Off the Grid: Life on the Mesa

In case you haven’t noticed yet, at least one Techyum contributor has been making a pig of himself with the excellent selection of films at the San Francisco Documentary Film Festival, which opens this Saturday at the Roxie Cinema in SF.
Off the Grid: Life on the Mesa is the most thought provoking of the dozen or so films I’ve screened for the festival. It concerns a group of people living on “The Mesa,” a remote section of northern New Mexico where there’s no power grid, no land lines, no mobile phone service, no internet, no water, no police force — nothing except a few hundred residents who have chosen to live in the middle of nowhere, the serious middle of nowhere — my San Francisco friends’ cracks about Oakland notwithstanding.
The Mesa’s residents truck in everything and truck out their waste; they fight extremes of weather, an acute shortage of drinking water and a total lack of bathing water. They make their own laws: as Mesa resident Dreadie Jeff puts it: “Out here we don’t dial 911, we dial .357.” So who the hell lives there? A bewitching assemblage of die-hard gun-nut rednecks, radical libertarians, haunted veterans, homeless teens, punks and hardcore hippies. They live there for a variety of reasons, but what they have in common is a willingness to give up all, or almost all, of the typical conveniences of modern life in return for what they consider to be freedom, as close to absolute as you can get nowadays.
For some, it’s politically motivated: For instance, a crazed Dreadie Jeff, an ex military dude, stirringly recites his military oath to protect THE CONSTITUTION of these United States against all enemies foreign AND DOMESTIC!!! as part of a screed against the Bush Administration. For others, it’s about living in concert with the land, or getting the hell away from the noise and bustle of modern life. Insofar as documentaries have plots, Off the Grid has a thick one — things get very interesting when a group of punks called the Nowhere Kids are accused of — and then confess to — breaking into Mesa residents’ houses to steal food and other goods. Viewers get to find out firsthand: How does law get enforced on the Mesa? You’d be surprised.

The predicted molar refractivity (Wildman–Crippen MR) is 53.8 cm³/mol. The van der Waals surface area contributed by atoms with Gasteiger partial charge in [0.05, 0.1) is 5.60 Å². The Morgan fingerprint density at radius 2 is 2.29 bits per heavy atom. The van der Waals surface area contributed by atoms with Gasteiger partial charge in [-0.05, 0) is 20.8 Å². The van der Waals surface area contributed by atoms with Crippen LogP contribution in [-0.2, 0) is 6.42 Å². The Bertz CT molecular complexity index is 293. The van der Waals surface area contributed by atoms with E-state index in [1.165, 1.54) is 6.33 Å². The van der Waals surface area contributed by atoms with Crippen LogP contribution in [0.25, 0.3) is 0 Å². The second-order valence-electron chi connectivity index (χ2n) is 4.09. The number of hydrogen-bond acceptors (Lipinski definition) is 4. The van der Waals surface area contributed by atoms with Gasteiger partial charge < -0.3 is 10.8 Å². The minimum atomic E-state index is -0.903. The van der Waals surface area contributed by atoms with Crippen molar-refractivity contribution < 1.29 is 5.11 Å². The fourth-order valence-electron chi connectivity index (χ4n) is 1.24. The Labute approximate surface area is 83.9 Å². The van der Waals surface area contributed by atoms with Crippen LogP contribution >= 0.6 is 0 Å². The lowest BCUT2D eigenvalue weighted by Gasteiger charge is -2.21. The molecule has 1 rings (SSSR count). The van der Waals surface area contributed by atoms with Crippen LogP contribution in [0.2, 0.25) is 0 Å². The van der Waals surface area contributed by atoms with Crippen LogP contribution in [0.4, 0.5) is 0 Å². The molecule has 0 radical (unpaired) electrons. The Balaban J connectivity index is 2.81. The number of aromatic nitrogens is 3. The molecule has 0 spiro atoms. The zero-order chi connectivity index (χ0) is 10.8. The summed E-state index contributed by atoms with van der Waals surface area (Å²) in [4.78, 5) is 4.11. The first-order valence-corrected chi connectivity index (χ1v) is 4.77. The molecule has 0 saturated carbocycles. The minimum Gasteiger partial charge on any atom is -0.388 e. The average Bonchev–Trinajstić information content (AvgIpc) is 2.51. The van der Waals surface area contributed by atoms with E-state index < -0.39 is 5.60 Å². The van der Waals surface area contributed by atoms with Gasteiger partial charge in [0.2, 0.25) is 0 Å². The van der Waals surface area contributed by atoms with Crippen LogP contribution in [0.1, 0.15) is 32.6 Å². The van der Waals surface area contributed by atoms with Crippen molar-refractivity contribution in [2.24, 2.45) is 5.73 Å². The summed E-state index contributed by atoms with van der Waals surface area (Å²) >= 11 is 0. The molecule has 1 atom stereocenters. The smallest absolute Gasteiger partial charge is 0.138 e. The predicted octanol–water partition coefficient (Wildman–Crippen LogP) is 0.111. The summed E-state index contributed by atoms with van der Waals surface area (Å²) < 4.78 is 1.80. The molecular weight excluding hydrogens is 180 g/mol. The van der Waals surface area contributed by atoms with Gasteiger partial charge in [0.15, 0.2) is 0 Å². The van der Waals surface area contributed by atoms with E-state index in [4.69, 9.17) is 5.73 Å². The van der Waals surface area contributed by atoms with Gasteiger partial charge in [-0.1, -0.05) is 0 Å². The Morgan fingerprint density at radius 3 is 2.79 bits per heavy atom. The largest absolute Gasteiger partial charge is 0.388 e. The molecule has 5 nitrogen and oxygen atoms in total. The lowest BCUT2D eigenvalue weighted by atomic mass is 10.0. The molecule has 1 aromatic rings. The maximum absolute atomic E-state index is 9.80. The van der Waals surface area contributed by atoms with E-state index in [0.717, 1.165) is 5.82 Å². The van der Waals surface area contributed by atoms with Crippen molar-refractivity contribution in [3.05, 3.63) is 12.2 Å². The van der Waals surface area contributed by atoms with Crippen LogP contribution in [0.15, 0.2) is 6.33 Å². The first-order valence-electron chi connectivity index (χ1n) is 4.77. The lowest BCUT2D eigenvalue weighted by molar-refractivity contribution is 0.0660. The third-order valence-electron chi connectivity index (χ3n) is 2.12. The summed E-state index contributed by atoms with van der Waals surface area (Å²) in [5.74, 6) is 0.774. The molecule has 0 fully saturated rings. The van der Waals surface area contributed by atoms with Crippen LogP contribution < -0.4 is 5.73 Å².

Much more tragic is the terrifying assault on the Mesa by law enforcement, which seeks to disable the one indigenous industry out there — the growing of marijuana. On the Mesa, weed is currency, traded for food, water, diesel, and just about anything else one might need. The feds don’t like this, and one longtime Mesa resident, Dean Maher is the victim of a bust where his house ended up catching fire — some sources say he lit his pot plants on fire in a panic, and the flames got out of control. Regardless, as Maher and the other Mesa residents tell it, he was arrested and held without warrant while the cops prevented him from rescuing his 12 dogs locked inside. Particularly telling are the local news reports that tell an improbable alternate version: Maher lit his home on fire in a drug craze, not caring that his beloved dogs were inside. Robbed of his family, Maher picks up and starts over, and his story becomes a mournful Mesa legend, his bravery inspirational and his troubles a cautionary tale.
Off the Grid lets the Mesa residents tell their own stories; the dignity, insight and power they show is nothing short of stunning. It’s an amazing flick, and not to be missed if you’re interested in the many and challenging alternative ways of living modern life.
Evening shows of Off the Grid at the Roxie in San Francisco are Monday, October 1 and Sunday, October 7, with a matinee on Saturday October 6.
Image courtesy of the Off the Grid: Life on the Mesa MySpace page.

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